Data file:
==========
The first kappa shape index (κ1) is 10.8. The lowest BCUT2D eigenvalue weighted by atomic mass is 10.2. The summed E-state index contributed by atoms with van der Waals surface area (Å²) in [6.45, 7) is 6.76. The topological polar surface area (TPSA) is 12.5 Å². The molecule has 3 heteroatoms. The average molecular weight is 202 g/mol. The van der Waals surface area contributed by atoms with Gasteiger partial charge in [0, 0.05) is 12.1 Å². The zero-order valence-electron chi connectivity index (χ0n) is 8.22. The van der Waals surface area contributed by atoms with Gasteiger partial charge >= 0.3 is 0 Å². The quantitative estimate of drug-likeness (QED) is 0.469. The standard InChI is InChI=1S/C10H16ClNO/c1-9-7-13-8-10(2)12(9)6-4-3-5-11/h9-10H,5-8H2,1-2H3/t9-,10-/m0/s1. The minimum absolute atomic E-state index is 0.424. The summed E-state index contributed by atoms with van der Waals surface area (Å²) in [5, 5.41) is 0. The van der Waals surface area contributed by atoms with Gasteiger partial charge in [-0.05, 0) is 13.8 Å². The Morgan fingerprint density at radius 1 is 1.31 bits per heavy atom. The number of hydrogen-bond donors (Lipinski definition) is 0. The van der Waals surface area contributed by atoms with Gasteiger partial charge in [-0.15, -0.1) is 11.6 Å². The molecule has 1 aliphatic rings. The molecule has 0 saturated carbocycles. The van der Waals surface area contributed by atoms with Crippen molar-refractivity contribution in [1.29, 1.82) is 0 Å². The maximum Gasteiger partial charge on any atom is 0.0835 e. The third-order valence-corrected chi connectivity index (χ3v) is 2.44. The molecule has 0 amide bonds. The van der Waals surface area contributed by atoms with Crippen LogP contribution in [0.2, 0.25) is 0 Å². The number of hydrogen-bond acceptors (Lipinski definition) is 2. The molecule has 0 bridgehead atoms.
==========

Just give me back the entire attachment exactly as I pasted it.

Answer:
The first kappa shape index (κ1) is 10.8. The lowest BCUT2D eigenvalue weighted by atomic mass is 10.2. The summed E-state index contributed by atoms with van der Waals surface area (Å²) in [6.45, 7) is 6.76. The topological polar surface area (TPSA) is 12.5 Å². The molecule has 3 heteroatoms. The average molecular weight is 202 g/mol. The van der Waals surface area contributed by atoms with Gasteiger partial charge in [0, 0.05) is 12.1 Å². The zero-order valence-electron chi connectivity index (χ0n) is 8.22. The van der Waals surface area contributed by atoms with Gasteiger partial charge >= 0.3 is 0 Å². The quantitative estimate of drug-likeness (QED) is 0.469. The standard InChI is InChI=1S/C10H16ClNO/c1-9-7-13-8-10(2)12(9)6-4-3-5-11/h9-10H,5-8H2,1-2H3/t9-,10-/m0/s1. The minimum absolute atomic E-state index is 0.424. The summed E-state index contributed by atoms with van der Waals surface area (Å²) in [5, 5.41) is 0. The van der Waals surface area contributed by atoms with Gasteiger partial charge in [-0.05, 0) is 13.8 Å². The Morgan fingerprint density at radius 1 is 1.31 bits per heavy atom. The number of hydrogen-bond donors (Lipinski definition) is 0. The van der Waals surface area contributed by atoms with Gasteiger partial charge in [-0.15, -0.1) is 11.6 Å². The molecule has 1 aliphatic rings. The molecule has 0 saturated carbocycles. The van der Waals surface area contributed by atoms with Crippen molar-refractivity contribution in [1.29, 1.82) is 0 Å². The maximum Gasteiger partial charge on any atom is 0.0835 e. The third-order valence-corrected chi connectivity index (χ3v) is 2.44. The molecule has 0 amide bonds. The van der Waals surface area contributed by atoms with Crippen LogP contribution in [0.2, 0.25) is 0 Å². The number of hydrogen-bond acceptors (Lipinski definition) is 2. The molecule has 0 bridgehead atoms.